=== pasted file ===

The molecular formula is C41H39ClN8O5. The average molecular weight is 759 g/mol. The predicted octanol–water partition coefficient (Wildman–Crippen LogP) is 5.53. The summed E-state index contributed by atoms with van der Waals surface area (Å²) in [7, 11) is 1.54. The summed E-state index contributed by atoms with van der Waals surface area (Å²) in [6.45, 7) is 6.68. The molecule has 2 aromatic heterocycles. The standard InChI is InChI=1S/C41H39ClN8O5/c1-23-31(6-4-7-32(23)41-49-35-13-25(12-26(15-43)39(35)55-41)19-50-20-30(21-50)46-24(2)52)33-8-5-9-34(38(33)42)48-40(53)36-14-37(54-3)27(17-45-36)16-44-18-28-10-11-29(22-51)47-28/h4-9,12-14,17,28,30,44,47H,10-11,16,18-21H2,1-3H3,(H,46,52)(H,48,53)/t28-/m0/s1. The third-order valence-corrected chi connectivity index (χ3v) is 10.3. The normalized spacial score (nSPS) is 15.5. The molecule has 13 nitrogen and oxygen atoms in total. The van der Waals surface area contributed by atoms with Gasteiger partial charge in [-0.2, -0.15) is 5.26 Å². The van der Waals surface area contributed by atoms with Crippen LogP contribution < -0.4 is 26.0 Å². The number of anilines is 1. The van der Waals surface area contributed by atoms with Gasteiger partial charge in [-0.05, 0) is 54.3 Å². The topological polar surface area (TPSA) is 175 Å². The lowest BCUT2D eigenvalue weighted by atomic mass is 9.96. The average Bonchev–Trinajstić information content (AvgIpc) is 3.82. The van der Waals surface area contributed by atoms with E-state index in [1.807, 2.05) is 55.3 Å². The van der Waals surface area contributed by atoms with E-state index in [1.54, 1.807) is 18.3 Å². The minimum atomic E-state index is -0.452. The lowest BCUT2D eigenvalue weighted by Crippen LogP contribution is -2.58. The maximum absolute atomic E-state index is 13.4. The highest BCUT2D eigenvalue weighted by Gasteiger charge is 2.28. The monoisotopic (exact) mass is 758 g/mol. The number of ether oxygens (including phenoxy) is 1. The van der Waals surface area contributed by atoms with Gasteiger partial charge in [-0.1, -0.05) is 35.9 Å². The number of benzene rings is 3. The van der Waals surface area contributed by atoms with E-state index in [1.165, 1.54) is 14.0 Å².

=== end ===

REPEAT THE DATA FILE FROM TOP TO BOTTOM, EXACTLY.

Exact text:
The molecular formula is C41H39ClN8O5. The average molecular weight is 759 g/mol. The predicted octanol–water partition coefficient (Wildman–Crippen LogP) is 5.53. The summed E-state index contributed by atoms with van der Waals surface area (Å²) in [7, 11) is 1.54. The summed E-state index contributed by atoms with van der Waals surface area (Å²) in [6.45, 7) is 6.68. The molecule has 2 aromatic heterocycles. The standard InChI is InChI=1S/C41H39ClN8O5/c1-23-31(6-4-7-32(23)41-49-35-13-25(12-26(15-43)39(35)55-41)19-50-20-30(21-50)46-24(2)52)33-8-5-9-34(38(33)42)48-40(53)36-14-37(54-3)27(17-45-36)16-44-18-28-10-11-29(22-51)47-28/h4-9,12-14,17,28,30,44,47H,10-11,16,18-21H2,1-3H3,(H,46,52)(H,48,53)/t28-/m0/s1. The third-order valence-corrected chi connectivity index (χ3v) is 10.3. The normalized spacial score (nSPS) is 15.5. The molecule has 13 nitrogen and oxygen atoms in total. The van der Waals surface area contributed by atoms with Gasteiger partial charge in [-0.2, -0.15) is 5.26 Å². The van der Waals surface area contributed by atoms with Crippen LogP contribution < -0.4 is 26.0 Å². The number of anilines is 1. The van der Waals surface area contributed by atoms with Gasteiger partial charge in [-0.05, 0) is 54.3 Å². The topological polar surface area (TPSA) is 175 Å². The lowest BCUT2D eigenvalue weighted by atomic mass is 9.96. The average Bonchev–Trinajstić information content (AvgIpc) is 3.82. The van der Waals surface area contributed by atoms with E-state index in [1.807, 2.05) is 55.3 Å². The van der Waals surface area contributed by atoms with E-state index in [1.54, 1.807) is 18.3 Å². The minimum atomic E-state index is -0.452. The lowest BCUT2D eigenvalue weighted by Crippen LogP contribution is -2.58. The maximum absolute atomic E-state index is 13.4. The highest BCUT2D eigenvalue weighted by Gasteiger charge is 2.28. The monoisotopic (exact) mass is 758 g/mol. The number of ether oxygens (including phenoxy) is 1. The van der Waals surface area contributed by atoms with Gasteiger partial charge in [-0.1, -0.05) is 35.9 Å². The number of benzene rings is 3. The van der Waals surface area contributed by atoms with E-state index in [1.165, 1.54) is 14.0 Å².